Follow us for more radiant news, up beat interviews, perfect pitch music and some healthy recipes.

 

“ABC” -Factor, or How Yoga & Music go hand to hand in my Music and Yoga Workshops June 14, 2013

Filed under: Art and Movement,Body and Spirit,Sound and Music — skyscraperyoga @ 2:05 am

By Lena Green.

ABC factor _ voice warm up.

Holding auditions for my new cast is fun! I’ve got a group of very bright and super artistic members who will perform in our upcoming Musical. They are not newbies in music and they are eager to sing, act and go on stage tomorrow! But I realized that I needed to create a special voice warm up session in order to bring all these smiling stars, their emotions and inspiration into ‘working’ mode so that we could start talking more about the “music in us” rather than talking about “us in music”.

Following one of Constantin Stanislavski’s sayings “Love the Art in yourself and not yourself in the Art.”, my stars started working on their voices and liking their voices without shouting or elbowing their neighbors so that their voices might own a soothing quality that we can only imagine.

But how can yoga help?
Breathing exercises and vocal stretching on vowels that are similar to those in “Om – Mani – Padme – Hum” create what we call Unity Consciousness.
After about 7-10 minutes of warm up practice my cast realized that they had learned a new skills, they learned how to enjoy themselves while enjoying others. “When is our next rehearsal? Let’s do it several times a week!”- shouted one of the singers.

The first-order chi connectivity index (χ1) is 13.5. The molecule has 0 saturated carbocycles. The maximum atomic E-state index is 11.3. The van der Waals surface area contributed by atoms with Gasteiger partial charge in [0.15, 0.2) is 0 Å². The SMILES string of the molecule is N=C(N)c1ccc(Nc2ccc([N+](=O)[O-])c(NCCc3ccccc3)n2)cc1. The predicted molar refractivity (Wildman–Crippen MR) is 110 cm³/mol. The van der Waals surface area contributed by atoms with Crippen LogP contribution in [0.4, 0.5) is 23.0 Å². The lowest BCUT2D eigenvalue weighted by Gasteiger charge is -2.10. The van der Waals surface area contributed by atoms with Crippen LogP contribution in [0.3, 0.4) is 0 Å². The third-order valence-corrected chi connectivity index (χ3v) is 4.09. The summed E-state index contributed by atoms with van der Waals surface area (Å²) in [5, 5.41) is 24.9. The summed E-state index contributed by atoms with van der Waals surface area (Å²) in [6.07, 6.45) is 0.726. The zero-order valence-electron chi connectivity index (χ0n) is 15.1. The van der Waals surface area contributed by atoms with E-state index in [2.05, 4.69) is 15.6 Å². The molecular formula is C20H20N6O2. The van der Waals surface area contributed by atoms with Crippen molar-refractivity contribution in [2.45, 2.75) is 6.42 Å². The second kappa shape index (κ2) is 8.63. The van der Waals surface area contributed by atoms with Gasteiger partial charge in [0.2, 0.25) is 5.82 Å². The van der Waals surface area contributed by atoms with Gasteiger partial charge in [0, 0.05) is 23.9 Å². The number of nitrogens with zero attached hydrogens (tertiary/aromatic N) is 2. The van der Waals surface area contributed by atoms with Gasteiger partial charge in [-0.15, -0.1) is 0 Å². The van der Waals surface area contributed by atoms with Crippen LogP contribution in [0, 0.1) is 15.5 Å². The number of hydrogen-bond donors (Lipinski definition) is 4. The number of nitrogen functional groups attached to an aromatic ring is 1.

Obviously, my little stars do not want to flee from or hurt this theater, and that just confirmed another one of Stanislavsky’s quotes: “Unless the theatre can ennoble you, make you a better person, you should flee from it.”
Sure, after my well-deserved weekend I will get back to work. Next week, I will meet my stars again for some “Yellow Submarine warm up exercises”- which has a lot of smart vowels and heartfelt chord progressions.

Follow us for more radiant news, creative ideas, lovely smiles, ethical business advice, perfect pitch sounds and MUCH, MUCH more!!

Lena ( Green)- In addition to teaching and performing, she is a media contributor, publisher and an editor for her newspaper “Perfect Pitch Media”. In this newspaper and in her blogs she discusses music, fashion, zen, health, female leadership, ethical peoplehood & soft humor. Her Master’s degrees in Music and in Education and her BA in Enterprise Business Management led to extensive working experience from consulting at the World Bank to teaching at NYC Private Schools and performing on stage. Lena has traveled around the world and she now resides in New York City, thrilled by the new possibilities and perspectives that this marvelous city has to offer.

Follow her on Twitter and read the weekly Newspaper “Perfect Pitch Media” http://paper.li/GlbGreen/1360300762

 

When can you start music lessons? June 7, 2013

Filed under: Art and Movement,Body and Spirit,Sound and Music — skyscraperyoga @ 2:37 am
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Posted by Lena Green.
elf

Teaching music is gut-boosting. I can tell you this with all confidence, especially now when my little jazz musicians after months of practice finally performed on stage in front of a big and very supportive crowd. Talent Show, 2013, yes- we did it!